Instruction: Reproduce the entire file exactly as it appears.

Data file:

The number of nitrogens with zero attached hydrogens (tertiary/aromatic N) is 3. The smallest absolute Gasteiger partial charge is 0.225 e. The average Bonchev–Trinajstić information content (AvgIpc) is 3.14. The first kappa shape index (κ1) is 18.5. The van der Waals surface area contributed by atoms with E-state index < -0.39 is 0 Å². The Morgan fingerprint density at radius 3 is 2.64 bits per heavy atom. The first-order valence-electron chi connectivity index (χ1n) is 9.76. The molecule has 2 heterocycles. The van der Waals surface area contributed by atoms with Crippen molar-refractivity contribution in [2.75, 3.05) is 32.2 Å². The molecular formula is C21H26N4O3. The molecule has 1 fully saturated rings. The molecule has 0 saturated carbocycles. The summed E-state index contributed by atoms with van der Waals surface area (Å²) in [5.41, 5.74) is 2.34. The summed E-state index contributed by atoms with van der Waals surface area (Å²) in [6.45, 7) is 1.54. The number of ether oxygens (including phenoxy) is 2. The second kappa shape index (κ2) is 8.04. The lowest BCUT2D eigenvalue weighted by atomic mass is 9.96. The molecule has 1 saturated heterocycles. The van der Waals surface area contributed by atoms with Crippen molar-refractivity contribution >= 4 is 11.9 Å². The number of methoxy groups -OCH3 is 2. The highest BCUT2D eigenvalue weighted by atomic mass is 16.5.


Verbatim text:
The number of nitrogens with zero attached hydrogens (tertiary/aromatic N) is 3. The smallest absolute Gasteiger partial charge is 0.225 e. The average Bonchev–Trinajstić information content (AvgIpc) is 3.14. The first kappa shape index (κ1) is 18.5. The van der Waals surface area contributed by atoms with E-state index < -0.39 is 0 Å². The Morgan fingerprint density at radius 3 is 2.64 bits per heavy atom. The first-order valence-electron chi connectivity index (χ1n) is 9.76. The molecule has 2 heterocycles. The van der Waals surface area contributed by atoms with Crippen molar-refractivity contribution in [2.75, 3.05) is 32.2 Å². The molecular formula is C21H26N4O3. The molecule has 1 fully saturated rings. The molecule has 0 saturated carbocycles. The summed E-state index contributed by atoms with van der Waals surface area (Å²) in [5.41, 5.74) is 2.34. The summed E-state index contributed by atoms with van der Waals surface area (Å²) in [6.45, 7) is 1.54. The number of ether oxygens (including phenoxy) is 2. The second kappa shape index (κ2) is 8.04. The lowest BCUT2D eigenvalue weighted by atomic mass is 9.96. The molecule has 1 saturated heterocycles. The van der Waals surface area contributed by atoms with Crippen molar-refractivity contribution >= 4 is 11.9 Å². The number of methoxy groups -OCH3 is 2. The highest BCUT2D eigenvalue weighted by atomic mass is 16.5.